3. Amblyopia may develop in some cases. It may be
anisometropic (in unilateral hypermetropia),
strabismic (in children developing accommodative
squint) or ametropic (seen in children with
uncorrected bilateral high hypermetropia).
4. Predisposition to develop primary narrow angle
glaucoma. The eye in hypermetropes is small
with a comparatively shallow anterior chamber.
Due to regular increase in the size of the lens
with increasing age, these eyes become prone to
an attack of narrow angle glaucoma. This point
should be kept in mind while instilling mydriatics
in elderly hypermetropes.
A. Optical treatment. Basic principle of treatment is
to prescribe convex (plus) lenses, so that the light
rays are brought to focus on the retina (Fig. 3.23).
Fundamental rules for prescribing glasses in
hypermetropia include:

1. Total amount of hypermetropia should always be
discovered by performing refraction under
complete cycloplegia.
2. The spherical correction given should be
comfortably acceptable to the patient. However,
the astigmatism should be fully corrected.
3. Gradually increase the spherical correction at 6
months interval till the patient accepts manifest
4. In the presence of accommodative convergent
squint, full correction should be given at the first
5. If there is associated amblyopia, full correction
with occlusion therapy should be started.
Modes of prescription of convex lenses
1. Spectacles are most comfortable, safe and
easy method of correcting hypermetropia.
2. Contact lenses are indicated in unilateral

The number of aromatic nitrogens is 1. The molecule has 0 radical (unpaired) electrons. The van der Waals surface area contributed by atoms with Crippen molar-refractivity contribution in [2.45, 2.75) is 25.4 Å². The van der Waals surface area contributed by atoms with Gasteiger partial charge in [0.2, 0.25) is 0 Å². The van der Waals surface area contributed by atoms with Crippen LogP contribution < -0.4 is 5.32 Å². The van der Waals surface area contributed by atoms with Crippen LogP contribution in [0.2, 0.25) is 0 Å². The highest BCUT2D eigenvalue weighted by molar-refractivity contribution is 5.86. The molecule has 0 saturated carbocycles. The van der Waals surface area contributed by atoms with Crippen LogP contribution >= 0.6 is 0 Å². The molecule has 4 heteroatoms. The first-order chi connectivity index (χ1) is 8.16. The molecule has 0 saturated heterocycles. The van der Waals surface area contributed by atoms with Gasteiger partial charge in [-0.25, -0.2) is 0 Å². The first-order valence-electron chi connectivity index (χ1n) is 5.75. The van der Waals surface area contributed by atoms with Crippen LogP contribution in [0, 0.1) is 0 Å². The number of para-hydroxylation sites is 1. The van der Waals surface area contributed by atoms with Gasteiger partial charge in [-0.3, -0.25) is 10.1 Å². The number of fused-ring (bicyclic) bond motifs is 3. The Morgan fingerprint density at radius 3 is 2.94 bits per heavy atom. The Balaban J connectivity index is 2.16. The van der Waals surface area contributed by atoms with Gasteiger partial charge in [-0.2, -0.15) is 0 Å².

hypermetropia (anisometropia). For cosmetic
reasons, contact lenses should be prescribed
once the prescription has stabilised, otherwise,
they may have to be changed many a times.

Surgical Treatment:

Refractive surgery for hyperopia
In general, refractive surgery for hyperopia is not as
effective or reliable as for myopia. However, following
procedures are used:
1. Holmium laser thermoplasty has been used for
low degree of hyperopia. In this technique, laser spots
are applied in a ring at the periphery to produce central
steepening. Regression effect and induced
astigmatism are the main problems.
2. Hyperopic PRK using excimer laser has also been
tried. Regression effect and prolonged epithelial
healing are the main problems encountered.
3. Hyperopic LASIK is effective in correcting
hypermetropia upto +4D.
4. Conductive keratoplasty (CK) is nonablative and
nonincisional procedure in which cornea is steepened
by collagen shrinkage through the radiofrequency
energy applied through a fine tip inserted into the
peripheral corneal stroma in a ring pattern. This
technique is effective for correcting hyperopia of upto